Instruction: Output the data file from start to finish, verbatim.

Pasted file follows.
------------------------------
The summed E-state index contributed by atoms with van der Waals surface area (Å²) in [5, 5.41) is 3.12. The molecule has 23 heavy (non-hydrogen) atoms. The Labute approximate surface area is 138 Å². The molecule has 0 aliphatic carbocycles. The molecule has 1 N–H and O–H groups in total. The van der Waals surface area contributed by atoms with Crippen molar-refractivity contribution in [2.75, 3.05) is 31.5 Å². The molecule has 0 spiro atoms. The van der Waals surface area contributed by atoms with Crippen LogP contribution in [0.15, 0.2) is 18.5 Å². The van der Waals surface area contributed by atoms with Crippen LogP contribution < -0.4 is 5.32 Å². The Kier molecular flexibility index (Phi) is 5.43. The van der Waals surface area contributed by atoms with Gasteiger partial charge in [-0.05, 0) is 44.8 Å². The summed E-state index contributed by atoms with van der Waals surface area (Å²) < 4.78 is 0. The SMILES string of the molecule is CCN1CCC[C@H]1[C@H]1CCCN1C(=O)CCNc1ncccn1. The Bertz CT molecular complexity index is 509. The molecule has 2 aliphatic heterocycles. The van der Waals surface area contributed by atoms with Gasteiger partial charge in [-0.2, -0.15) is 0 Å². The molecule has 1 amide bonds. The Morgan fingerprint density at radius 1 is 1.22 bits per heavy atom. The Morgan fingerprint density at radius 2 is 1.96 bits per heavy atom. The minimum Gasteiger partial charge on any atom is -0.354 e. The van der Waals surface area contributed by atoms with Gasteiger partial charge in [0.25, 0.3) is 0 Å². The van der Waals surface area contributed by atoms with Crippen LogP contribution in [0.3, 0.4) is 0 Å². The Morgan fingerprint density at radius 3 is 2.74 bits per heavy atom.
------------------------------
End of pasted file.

The summed E-state index contributed by atoms with van der Waals surface area (Å²) in [5, 5.41) is 3.12. The molecule has 23 heavy (non-hydrogen) atoms. The Labute approximate surface area is 138 Å². The molecule has 0 aliphatic carbocycles. The molecule has 1 N–H and O–H groups in total. The van der Waals surface area contributed by atoms with Crippen molar-refractivity contribution in [2.75, 3.05) is 31.5 Å². The molecule has 0 spiro atoms. The van der Waals surface area contributed by atoms with Crippen LogP contribution in [0.15, 0.2) is 18.5 Å². The van der Waals surface area contributed by atoms with Crippen LogP contribution < -0.4 is 5.32 Å². The Kier molecular flexibility index (Phi) is 5.43. The van der Waals surface area contributed by atoms with Gasteiger partial charge in [-0.05, 0) is 44.8 Å². The summed E-state index contributed by atoms with van der Waals surface area (Å²) < 4.78 is 0. The SMILES string of the molecule is CCN1CCC[C@H]1[C@H]1CCCN1C(=O)CCNc1ncccn1. The Bertz CT molecular complexity index is 509. The molecule has 2 aliphatic heterocycles. The van der Waals surface area contributed by atoms with Gasteiger partial charge in [-0.2, -0.15) is 0 Å². The molecule has 1 amide bonds. The Morgan fingerprint density at radius 1 is 1.22 bits per heavy atom. The Morgan fingerprint density at radius 2 is 1.96 bits per heavy atom. The minimum Gasteiger partial charge on any atom is -0.354 e. The van der Waals surface area contributed by atoms with Gasteiger partial charge in [0.25, 0.3) is 0 Å². The van der Waals surface area contributed by atoms with Crippen LogP contribution in [0.3, 0.4) is 0 Å². The Morgan fingerprint density at radius 3 is 2.74 bits per heavy atom.